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The Curious Case of Aubrey Huff

Aubrey. Oh, Aubrey.

2008 31 BAL 598 182 48 2 32 108 53 89 .304 .360 .552 .912 137
2009 32 TOT 536 129 30 1 15 85 51 87 .241 .310 .384 .694 81
2010 33 SFG 569 165 35 5 26 86 83 91 .290 .385 .506 .891 140
2011 34 SFG 325 79 16 1 8 43 26 58 .243 .296 .372 .668 87
Provided by View Original Table
Generated 7/7/2011.


It's tempting to play the "one of these things is not like the other" game, except there are two things not like two others. He's done this before. There's no rhyme or reason to it. Over the past four seasons, he's alternated between terrible and fantastic. There is no gray area. There is possibly a grey area, but you can use that for cricket, you limey bastard. This is baseball -- a game of inches, not centimeters, rods, or fathoms.

Huff is killing the offense. He's not the only player, of course. Just the most prominent. If you're not familiar with the RC/9 stat, it's an approximation of what the average number of runs a team would score if they had a lineup with nine of the players question. A lineup filled with nine Jose Bautistas, for example, would likely average 13.1 runs per game, so Bautista's RC/9 is 13.1.

The Giants average 3.6 runs per game. Aubrey Huff's RC/9 is 3.6. He is a metaphor, a symbol. He is the cleanup hitter, but he is also every hitter. All is one, and one is Huff.

The catch is that the Giants are about to get Brandon Belt back from a hand injury. Barring any unfortunate rowtrusions, the outfield of Ross/Torres/Schierholtz looks pretty good from here, and Huff looked terrible in the outfield this year anyways. The team could always put Belt in the outfield, but for what? For whom? To play Huff? Again, he's been terrible. Something needs to change.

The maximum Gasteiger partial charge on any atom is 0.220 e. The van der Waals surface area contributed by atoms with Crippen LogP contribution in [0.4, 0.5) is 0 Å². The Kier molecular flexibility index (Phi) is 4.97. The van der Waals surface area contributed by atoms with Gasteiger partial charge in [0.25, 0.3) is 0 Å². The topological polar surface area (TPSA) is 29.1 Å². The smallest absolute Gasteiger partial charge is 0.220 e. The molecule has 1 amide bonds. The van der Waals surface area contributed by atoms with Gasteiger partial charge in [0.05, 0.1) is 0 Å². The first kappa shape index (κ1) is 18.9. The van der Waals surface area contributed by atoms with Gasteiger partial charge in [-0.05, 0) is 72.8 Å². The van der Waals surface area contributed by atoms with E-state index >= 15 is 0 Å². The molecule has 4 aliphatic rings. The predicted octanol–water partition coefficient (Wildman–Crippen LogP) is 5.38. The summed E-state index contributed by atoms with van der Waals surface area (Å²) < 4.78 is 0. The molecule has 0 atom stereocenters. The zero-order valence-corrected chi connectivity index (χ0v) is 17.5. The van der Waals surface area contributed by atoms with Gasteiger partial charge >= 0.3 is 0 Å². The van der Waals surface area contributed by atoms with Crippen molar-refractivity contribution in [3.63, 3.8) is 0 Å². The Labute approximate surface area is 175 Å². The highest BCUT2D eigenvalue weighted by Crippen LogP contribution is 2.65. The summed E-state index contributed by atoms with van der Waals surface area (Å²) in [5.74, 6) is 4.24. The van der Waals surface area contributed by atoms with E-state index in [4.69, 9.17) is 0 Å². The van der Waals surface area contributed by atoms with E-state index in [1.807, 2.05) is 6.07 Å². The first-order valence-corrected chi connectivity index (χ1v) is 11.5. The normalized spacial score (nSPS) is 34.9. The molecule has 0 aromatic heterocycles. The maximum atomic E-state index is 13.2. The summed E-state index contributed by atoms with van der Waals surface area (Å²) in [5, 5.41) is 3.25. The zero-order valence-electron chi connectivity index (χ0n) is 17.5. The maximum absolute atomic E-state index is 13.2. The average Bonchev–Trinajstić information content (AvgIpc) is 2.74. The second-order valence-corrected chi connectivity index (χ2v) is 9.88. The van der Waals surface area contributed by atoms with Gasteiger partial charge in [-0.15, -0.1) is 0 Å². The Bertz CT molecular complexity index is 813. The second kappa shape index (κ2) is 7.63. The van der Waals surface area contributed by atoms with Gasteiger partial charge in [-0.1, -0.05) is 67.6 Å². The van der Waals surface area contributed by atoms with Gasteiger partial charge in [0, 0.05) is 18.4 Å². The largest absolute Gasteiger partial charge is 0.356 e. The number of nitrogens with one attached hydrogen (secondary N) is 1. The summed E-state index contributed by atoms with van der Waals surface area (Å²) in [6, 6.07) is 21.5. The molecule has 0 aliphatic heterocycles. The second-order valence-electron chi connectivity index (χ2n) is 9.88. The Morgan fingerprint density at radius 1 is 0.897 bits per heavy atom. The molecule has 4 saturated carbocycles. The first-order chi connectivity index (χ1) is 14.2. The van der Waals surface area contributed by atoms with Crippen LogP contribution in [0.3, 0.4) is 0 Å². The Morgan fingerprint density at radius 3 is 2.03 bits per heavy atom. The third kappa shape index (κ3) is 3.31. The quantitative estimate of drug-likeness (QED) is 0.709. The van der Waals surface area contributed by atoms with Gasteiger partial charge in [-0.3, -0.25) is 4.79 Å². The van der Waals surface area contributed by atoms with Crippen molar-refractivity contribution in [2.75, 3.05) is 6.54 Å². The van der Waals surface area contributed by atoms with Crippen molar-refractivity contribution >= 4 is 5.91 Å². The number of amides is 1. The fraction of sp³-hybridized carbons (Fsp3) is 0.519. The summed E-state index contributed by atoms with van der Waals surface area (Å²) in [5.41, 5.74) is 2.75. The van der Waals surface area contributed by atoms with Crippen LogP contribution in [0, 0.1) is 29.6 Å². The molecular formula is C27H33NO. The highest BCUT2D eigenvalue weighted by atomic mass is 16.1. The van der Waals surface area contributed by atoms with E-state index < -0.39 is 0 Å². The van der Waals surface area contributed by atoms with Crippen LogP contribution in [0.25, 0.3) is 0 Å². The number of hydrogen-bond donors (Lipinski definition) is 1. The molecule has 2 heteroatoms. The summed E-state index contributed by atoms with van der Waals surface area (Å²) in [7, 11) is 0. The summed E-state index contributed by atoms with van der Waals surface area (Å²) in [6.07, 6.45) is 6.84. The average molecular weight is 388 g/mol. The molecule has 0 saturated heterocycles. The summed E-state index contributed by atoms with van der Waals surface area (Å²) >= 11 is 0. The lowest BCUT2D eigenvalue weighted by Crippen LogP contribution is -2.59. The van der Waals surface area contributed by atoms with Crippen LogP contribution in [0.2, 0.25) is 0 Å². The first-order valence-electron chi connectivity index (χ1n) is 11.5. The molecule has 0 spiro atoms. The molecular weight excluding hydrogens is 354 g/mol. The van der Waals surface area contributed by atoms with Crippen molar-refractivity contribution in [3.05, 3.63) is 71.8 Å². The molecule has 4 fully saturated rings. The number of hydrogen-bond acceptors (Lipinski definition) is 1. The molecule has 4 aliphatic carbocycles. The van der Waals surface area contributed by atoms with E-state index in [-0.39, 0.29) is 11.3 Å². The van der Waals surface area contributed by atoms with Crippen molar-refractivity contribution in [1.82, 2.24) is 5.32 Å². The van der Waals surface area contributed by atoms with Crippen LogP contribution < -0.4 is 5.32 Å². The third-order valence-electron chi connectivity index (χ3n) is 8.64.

Here's the catch, though: Bruce Bochy has never benched a struggling veteran for a rookie. Never. From Jody Reed to Randy Winn, he's never sat the veteran down. He's played young players out of spring training -- Ruben Rivera, ahoy! -- but he's never given up on a veteran to play a rookie.

And if you want another reason to be annoyed with the Padres -- I'm sure you're running out -- this strategy is probably because he never needed to.  The Padres always had randomly productive veterans to reinforce Bochy's philosophy. Ron Gant, Rickey Henderson, Rondell White, Mark Loretta, Dave Roberts ... all of these veterans were annoyingly good when he was with the Padres. And the young players he was sitting in favor of players like Joe Randa -- guys like Xavier Nady and Sean Burroughs -- kind of stunk. I can't find a really good youngster who languished behind a struggling veteran in San Diego.

When Bochy refused to play guys like Kevin Frandsen, John Bowker, and Fred Lewis, it turns out those guys kind of stunk, too.


Oh, no.

What if he's ... I mean, what if he's actually an astute judge of talent? What if, while we're looking at young player's stats, Bochy can actually see through the matrix? What, then?

Emmanuel Burriss

#2 / Second Base / San Francisco Giants

Eugenio Velez

#3 / Left Field / Los Angeles Dodgers


Ah, right. Still, Belt is different. He is one of the better hitting prospects to come around during Bochy's tenure, save Burroughs. And Huff is struggling like few others in the game right now in a position (both lineup and defensive) that's supposed to feature the team's best hitter. When Belt is ready to return, it's probably a good idea to sit Huff down for a bit. We don't know what we have in Belt, but we have a sneaking suspicion that what we have with Huff isn't going to get better.

Just know that it isn't going to happen. Make peace with Huff starting over Belt. Stop getting mad. Get going on that path to acceptance. We're on the Good Ship Huff right now, and that baby's going to make it to port. Hope for a rebound. It's the best we'll get.